BANGOR, Maine — A jury on Thursday found two men guilty of federal drug charges in connection with a crack cocaine distribution ring that operated out of adjacent apartments on Ohio Street.
M anuel “Fish” Trinidad-Acosta, 29, of New York City, and Edward Cogswell, 47, of Bangor were found guilty on one count each of conspiracy to possess with the intent to distribute 28 grams or more of cocaine base. Trinidad-Acosta also was found guilty of one count of possession of a firearm in furtherance of a drug crime.
The trial began Jan. 24 before U.S. District Judge John Woodcock in federal court in Bangor. The jury deliberated less than two hours before announcing its verdict.
Woodcock did not set sentencing dates for the two men but did order that Cogswell be held without bail until he is sentenced. Cogswell had been free on $10,000 unsecured bail.
Trinidad-Acosta has been held without bail since his arrest in November 2011 in New York City. Woodcock said he would continue to be held without bail.
Efforts to reach federal prosecutors and local defense attorneys involved in the case were unsuccessful late Thursday afternoon.
Assistant U.S. Attorney Donald Feith, based in Concord, N.H., in his closing argument described Trinidad-Acosta as the man who helped run the local operation and Cogswell as a dealer who was involved in the larger conspiracy.
The prosecutor told jurors that at least half a dozen co-defendants who have pleaded guilty to being involved in the drug distribution ring testified about Trinidad-Acosta and Cogswell’s involvement. Feith also pointed to bank records that showed Trinidad-Acosta and Cogswell had deposited large amounts of cash into the bank accounts of Dawlin “Boss Man” Cabrera, 30, of New York City. Cabrera ran the operation, the prosecutor said Thursday.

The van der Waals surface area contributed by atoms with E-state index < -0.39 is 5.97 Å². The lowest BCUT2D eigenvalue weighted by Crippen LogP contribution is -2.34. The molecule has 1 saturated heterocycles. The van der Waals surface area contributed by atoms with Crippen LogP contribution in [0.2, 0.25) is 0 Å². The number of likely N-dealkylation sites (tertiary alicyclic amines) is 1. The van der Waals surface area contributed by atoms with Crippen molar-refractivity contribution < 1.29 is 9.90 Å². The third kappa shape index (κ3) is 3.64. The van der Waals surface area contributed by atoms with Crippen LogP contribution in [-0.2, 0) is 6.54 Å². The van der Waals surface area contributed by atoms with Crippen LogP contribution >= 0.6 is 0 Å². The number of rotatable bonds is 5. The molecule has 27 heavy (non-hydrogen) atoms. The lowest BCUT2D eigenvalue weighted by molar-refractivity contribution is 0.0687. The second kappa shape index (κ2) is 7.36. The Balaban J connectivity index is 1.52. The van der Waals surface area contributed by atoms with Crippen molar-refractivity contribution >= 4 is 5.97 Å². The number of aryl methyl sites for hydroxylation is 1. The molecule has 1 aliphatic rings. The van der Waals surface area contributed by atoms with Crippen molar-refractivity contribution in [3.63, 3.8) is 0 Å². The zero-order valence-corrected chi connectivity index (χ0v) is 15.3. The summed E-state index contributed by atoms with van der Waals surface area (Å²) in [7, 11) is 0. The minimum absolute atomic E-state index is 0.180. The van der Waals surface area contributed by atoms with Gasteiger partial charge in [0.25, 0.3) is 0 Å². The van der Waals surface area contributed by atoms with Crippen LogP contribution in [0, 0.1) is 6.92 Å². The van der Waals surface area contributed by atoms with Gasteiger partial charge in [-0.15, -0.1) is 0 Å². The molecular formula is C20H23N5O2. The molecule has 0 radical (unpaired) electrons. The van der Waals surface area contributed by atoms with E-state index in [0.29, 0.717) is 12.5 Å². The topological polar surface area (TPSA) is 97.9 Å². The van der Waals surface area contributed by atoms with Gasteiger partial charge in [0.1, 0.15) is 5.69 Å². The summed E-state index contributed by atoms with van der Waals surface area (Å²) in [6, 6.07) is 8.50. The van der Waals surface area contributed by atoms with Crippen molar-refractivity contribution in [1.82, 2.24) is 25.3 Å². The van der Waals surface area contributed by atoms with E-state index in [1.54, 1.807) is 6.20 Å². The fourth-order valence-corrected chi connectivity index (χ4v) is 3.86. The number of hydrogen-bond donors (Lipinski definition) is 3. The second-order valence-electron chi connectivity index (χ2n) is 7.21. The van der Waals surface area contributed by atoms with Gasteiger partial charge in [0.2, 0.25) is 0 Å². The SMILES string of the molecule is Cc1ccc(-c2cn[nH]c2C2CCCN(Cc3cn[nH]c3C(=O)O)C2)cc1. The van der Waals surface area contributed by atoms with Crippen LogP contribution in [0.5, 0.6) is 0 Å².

The U.S. attorney’s office has not said why Feith is prosecuting the case in Maine.
Bangor attorney Stephen Smith, who is representing Trinidad-Acosta, told jurors they should be skeptical when evaluating the testimony of every government witness who is a co-defendant of his client. By testifying for the prosecution, each one hopes to receive a lesser sentence, Smith said.
The defense attorney also told the jury that although police set up controlled buys with a cooperating defendant that were recorded, no evidence that Trinidad-Acosta was involved was introduced except one photograph. Smith said it was too out of focus for anyone to be identified.
“That is a black blob wearing clothes,” Smith said holding up an 8-by-10-inch color photograph for jurors.
In his closing argument, Cogswell’s attorney, Hunter Tzovarras of Bangor, described his client as a customer, rather than a conspirator. He said that Cogswell was arrested Nov. 3, 2011, when local police and drug agents raided adjacent apartments on Ohio Street.
Tzovarras told jurors that Cogswell had been living in one bedroom of the apartment for a few weeks with his girlfriend but was not selling drugs. The attorney said the prosecution had “introduced no documents, no phone records, no text messages, no surveillance tapes nor customers” to prove Cogswell was part of the operation that brought crack cocaine from New York City to Bangor.
“The constitution means something, even for a crack user,” Tzovarras said.
Cogswell wept quietly at the defense table as his attorney addressed the jury.
More than a dozen people were charged in federal court in connection with the operation. Most of the other defendants have either pleaded guilty or been convicted by juries in separate trials and were on the prosecution’s witness list.
The ring operated between October 2010 and Nov. 3, 2011, primarily out of apartments on Ohio Street in Bangor, according to court documents.
If convicted, both men face a minimum of five years and a maximum of 40 years in federal prison on the conspiracy charge. They also could be ordered to each pay a fine of up to $5 million. On the gun charge, Trinidad-Acosta faces a mandatory minimum of five years in prison and a maximum sentence of life.